Brandon Davis of Davis CPA Group in Joplin, MO, discusses trusts in terms of taxation, revocable trusts and irrevocable trusts.
Hi, Brandon Davis again, with Davis CPA Group. I’m going to elaborate a little bit more on trusts, talking about the taxation of trusts, talking about revocable trusts, irrevocable trusts, and what that means.
In the past, in a previous video, I talked a little bit about estate planning, as far as different types of estate planning vehicles, from the standpoint of wills, and trusts, and the transfer of death, or beneficiary designations. So today, I want to talk a little bit more about trusts, and dive a little bit into a little bit more of what happens when someone passes away, to their assets, if I inherit something, and do I pay tax on it? Some general questions I usually get hit up with.
So we’re going to talk about trusts today. And we’re going to talk about irrevocable trusts and revocable trusts. The key difference between the two primarily, is that an irrevocable trust, once I establish it, once I transfer my assets to that trust, it can’t be changed. And so the beneficiaries I name, the assets, once they’re transferred in there, I lose control over, and a lot of things that happen once you put things in a trust that are final.
I generally recommend my clients when they’re looking at doing some estate planning with trusts, particularly if they’re younger in age, to go ahead and go with a revocable trust. This allows them to get things set up, get their affairs in order, establish who they want their beneficiaries to be, how much they want to leave to their beneficiaries, and really put themself in a good place, but also be able to change that because things change.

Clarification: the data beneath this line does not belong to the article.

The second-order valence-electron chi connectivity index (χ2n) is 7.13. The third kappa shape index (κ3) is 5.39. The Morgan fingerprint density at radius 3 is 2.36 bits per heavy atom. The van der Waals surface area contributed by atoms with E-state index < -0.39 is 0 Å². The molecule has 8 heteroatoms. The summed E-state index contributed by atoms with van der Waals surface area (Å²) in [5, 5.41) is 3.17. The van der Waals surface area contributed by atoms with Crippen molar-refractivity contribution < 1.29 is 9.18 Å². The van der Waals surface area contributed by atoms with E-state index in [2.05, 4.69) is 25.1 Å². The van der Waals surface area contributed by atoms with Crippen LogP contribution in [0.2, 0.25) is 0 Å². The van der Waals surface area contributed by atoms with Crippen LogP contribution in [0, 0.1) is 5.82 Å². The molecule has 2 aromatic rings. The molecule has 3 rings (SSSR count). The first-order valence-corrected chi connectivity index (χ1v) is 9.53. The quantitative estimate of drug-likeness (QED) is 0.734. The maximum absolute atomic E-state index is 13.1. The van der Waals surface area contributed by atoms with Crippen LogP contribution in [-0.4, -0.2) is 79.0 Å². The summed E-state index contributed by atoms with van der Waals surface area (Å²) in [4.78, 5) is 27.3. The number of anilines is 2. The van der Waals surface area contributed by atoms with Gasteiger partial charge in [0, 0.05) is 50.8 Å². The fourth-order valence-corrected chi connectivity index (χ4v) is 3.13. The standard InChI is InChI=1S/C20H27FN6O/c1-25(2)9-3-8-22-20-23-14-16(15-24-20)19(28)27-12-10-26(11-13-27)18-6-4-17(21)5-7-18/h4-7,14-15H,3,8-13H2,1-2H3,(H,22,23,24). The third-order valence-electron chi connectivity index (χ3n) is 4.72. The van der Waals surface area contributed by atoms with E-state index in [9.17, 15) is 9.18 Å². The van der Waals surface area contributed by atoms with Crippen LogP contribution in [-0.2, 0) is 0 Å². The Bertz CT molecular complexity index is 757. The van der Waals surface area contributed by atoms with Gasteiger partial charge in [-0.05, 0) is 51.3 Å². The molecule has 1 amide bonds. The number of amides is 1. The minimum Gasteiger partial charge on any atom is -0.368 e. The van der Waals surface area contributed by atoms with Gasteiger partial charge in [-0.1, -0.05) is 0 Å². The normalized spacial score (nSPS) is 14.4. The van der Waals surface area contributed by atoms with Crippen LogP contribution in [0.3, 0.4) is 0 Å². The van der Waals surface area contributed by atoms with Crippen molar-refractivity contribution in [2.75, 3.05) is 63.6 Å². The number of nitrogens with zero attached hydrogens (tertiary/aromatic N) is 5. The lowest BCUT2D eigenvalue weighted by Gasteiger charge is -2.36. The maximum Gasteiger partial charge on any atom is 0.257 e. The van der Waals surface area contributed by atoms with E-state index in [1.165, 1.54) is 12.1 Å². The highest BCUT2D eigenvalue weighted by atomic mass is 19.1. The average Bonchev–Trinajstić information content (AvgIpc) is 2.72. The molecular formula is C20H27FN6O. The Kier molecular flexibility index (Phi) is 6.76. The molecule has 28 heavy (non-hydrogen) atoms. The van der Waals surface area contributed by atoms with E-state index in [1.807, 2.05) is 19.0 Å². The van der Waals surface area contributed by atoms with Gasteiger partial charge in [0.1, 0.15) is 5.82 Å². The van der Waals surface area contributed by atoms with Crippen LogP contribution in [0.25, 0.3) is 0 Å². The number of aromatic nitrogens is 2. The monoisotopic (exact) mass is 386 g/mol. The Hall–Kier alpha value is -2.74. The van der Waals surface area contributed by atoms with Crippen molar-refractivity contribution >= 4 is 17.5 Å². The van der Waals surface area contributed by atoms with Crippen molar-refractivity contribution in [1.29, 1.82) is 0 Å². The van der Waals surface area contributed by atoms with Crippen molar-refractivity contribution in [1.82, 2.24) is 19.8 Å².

One of the things that a lot of people will do, they’ll put together a trust agreement, they’ll get everything funded, meaning they transfer all the assets into the trust name, houses, cars, investment accounts. Maybe not cars, and we’ll talk about that a little bit later because that could be a risk issue. But certainly houses, investments, and different assets that you want to transfer to your heirs.
One thing about trust, it does avoid probate. I talked a little bit more about probate in one of my other videos, which there’s a link below for that. But it does avoid probate, which allows a little more simplification in the process of getting your heirs or their assets. And so once I establish a trust agreement, I put in all my assets in this trust agreement, and then I list my beneficiaries. And the nice thing about a trust over a will, it allows you a little bit more ability to be very specific on how you’re going to give things.
Maybe you want to give 10% of your estate to one child and 90% to the other because the other one was there for you in the end. Or maybe you want to split it 50/50. Whatever you want to do, it’s a very personal decision, and it’s one that does take time to go through and figure out, both with your accountant and your attorney. So you’ll have to get them both involved, get your team together, and get the document established how you want.
But then you can’t just forget about it. You got to revisit it every now and then just to make sure, “Are these the wishes like I still want? Have some of my heirs passed away? Have something happened to my family where I need to restructure some things? Has there been a remarriage or a divorce in my heirs that we might want to think about when we’re structuring who’s going to get what?” So those are the things you need to think about.
When it comes to taxation, I’m going to focus more on the revocable trust right now and what happens when someone passes away. So say, for example, I’ve got a trust that I’ve established and I pass away. And so within my trust, again, while I’m alive, it’s a revocable trust. I do a lot of abbreviations if that’s okay. I don’t spell well, so I figure if I abbreviate, you guys don’t know anything better about than I do.